Traders are anticipating a rise in borrowing costs from the BoE by the end of the year, as two officials moved to reinforce signs of an impending increase to combat inflation.

Money markets have priced in at least 15 basis points of tightening by the BoE's December 2021 meeting on Monday, taking the key rate to 0.25%. Previously, the market predicted that the first increase would occur in February.

The repricing reflects growing worry about the long-term effects of the recent price spike, with customers facing higher energy and goods costs, owing in part to supply shortages resulting from the country's exit from the EU. Last week, a market-based gauge of inflation in ten years increased to more than 4%, more than double the BoE's target.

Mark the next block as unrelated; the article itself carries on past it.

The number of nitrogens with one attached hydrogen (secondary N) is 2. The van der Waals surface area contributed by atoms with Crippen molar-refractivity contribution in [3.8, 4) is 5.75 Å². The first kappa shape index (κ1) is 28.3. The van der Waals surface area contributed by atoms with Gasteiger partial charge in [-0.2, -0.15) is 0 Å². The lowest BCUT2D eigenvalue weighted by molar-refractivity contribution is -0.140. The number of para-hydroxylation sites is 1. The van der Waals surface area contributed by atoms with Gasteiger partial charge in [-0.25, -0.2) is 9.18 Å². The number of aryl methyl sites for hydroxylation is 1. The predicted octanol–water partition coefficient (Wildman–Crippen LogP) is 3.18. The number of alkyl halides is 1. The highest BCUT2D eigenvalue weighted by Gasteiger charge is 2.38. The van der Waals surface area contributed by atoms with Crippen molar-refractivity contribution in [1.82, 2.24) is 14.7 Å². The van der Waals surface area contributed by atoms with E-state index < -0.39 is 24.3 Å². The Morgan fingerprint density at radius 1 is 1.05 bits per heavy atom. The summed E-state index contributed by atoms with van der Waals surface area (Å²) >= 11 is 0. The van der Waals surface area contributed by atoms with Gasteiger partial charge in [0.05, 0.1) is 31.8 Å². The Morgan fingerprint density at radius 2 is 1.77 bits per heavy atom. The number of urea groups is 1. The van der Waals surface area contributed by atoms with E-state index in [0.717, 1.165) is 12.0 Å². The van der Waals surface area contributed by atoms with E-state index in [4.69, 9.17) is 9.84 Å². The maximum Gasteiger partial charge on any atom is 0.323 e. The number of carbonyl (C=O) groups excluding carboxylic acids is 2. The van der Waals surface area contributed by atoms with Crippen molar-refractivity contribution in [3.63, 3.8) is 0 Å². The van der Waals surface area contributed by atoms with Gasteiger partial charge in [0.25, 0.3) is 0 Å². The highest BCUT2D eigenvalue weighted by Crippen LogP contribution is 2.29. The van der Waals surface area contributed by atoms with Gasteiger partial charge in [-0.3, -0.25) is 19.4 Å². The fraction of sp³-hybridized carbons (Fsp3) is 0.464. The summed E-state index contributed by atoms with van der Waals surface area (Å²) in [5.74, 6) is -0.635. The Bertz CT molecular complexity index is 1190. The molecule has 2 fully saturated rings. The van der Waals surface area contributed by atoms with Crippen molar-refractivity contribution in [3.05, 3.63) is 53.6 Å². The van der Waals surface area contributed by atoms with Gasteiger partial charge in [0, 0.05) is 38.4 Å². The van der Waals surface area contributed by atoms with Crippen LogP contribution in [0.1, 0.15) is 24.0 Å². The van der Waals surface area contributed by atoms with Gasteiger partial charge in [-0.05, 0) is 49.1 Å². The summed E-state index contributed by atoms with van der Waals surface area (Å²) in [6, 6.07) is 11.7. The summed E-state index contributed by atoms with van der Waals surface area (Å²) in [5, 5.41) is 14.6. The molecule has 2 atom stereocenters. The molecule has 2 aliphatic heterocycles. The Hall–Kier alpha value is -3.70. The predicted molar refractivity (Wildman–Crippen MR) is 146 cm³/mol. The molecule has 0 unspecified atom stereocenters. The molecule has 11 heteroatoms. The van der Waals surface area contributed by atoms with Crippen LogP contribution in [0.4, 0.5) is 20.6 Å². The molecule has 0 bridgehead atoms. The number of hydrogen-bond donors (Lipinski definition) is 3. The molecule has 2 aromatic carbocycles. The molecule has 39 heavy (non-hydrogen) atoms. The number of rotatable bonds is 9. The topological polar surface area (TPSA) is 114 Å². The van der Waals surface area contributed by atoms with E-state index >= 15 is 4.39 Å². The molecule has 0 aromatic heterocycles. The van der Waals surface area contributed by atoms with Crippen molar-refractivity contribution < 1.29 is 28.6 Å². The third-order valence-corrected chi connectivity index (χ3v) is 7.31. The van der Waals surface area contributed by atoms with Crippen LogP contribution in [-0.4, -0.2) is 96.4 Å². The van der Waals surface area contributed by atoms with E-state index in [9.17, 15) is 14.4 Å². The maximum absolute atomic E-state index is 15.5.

How the Bank of England is modernising its systems for the future | Computerworld

The BoE "appears concerned about inflation credibility," according to Robert Wood, the BoA's UK economist, who added that policymakers will "raise early" to avoid further hikes later. In line with market expectations, BofA predicts a 15-basis-point increase in December, followed by another 25 basis points in February.

By August, money markets expect another quarter-percentage-point raise, bringing the key rate to 0.75%, even as some investors warn that raising interest rates could damage the UK's fragile recovery from the pandemic.

"We perceive the BoE jawboning in an attempt to prevent inflation expectations from becoming entrenched," said Richard McGuire, Rabobank's head of rates strategy. "It seems incredible that the BoE would raise borrowing costs as we approach Christmas."

Higher energy prices, supply chain disruptions, and rising salaries in some industries have undercut the BoE's initial prediction that much of the price increase would be temporary. Last month, the central bank predicted that inflation would exceed 4% in Q4.